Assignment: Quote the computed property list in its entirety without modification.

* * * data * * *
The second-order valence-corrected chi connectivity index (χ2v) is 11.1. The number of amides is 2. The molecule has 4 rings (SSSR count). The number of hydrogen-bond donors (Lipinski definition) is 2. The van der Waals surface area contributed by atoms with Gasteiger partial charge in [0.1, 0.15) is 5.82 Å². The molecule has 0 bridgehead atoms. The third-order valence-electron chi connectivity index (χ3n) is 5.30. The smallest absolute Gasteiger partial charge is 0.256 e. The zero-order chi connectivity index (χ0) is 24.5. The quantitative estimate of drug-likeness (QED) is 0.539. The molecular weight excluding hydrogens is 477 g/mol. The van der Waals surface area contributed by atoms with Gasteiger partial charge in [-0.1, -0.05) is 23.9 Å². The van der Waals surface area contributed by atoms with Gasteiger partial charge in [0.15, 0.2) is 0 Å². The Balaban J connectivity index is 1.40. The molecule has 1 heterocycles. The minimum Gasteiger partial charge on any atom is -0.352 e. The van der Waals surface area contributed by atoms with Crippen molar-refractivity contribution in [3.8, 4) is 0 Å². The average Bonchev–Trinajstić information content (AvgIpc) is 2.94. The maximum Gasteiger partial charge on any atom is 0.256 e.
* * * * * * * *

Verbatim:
The second-order valence-corrected chi connectivity index (χ2v) is 11.1. The number of amides is 2. The molecule has 4 rings (SSSR count). The number of hydrogen-bond donors (Lipinski definition) is 2. The van der Waals surface area contributed by atoms with Gasteiger partial charge in [0.1, 0.15) is 5.82 Å². The molecule has 0 bridgehead atoms. The third-order valence-electron chi connectivity index (χ3n) is 5.30. The smallest absolute Gasteiger partial charge is 0.256 e. The zero-order chi connectivity index (χ0) is 24.5. The quantitative estimate of drug-likeness (QED) is 0.539. The molecular weight excluding hydrogens is 477 g/mol. The van der Waals surface area contributed by atoms with Gasteiger partial charge in [-0.1, -0.05) is 23.9 Å². The van der Waals surface area contributed by atoms with Gasteiger partial charge in [0.15, 0.2) is 0 Å². The Balaban J connectivity index is 1.40. The molecule has 1 heterocycles. The minimum Gasteiger partial charge on any atom is -0.352 e. The van der Waals surface area contributed by atoms with Crippen molar-refractivity contribution in [3.8, 4) is 0 Å². The average Bonchev–Trinajstić information content (AvgIpc) is 2.94. The maximum Gasteiger partial charge on any atom is 0.256 e.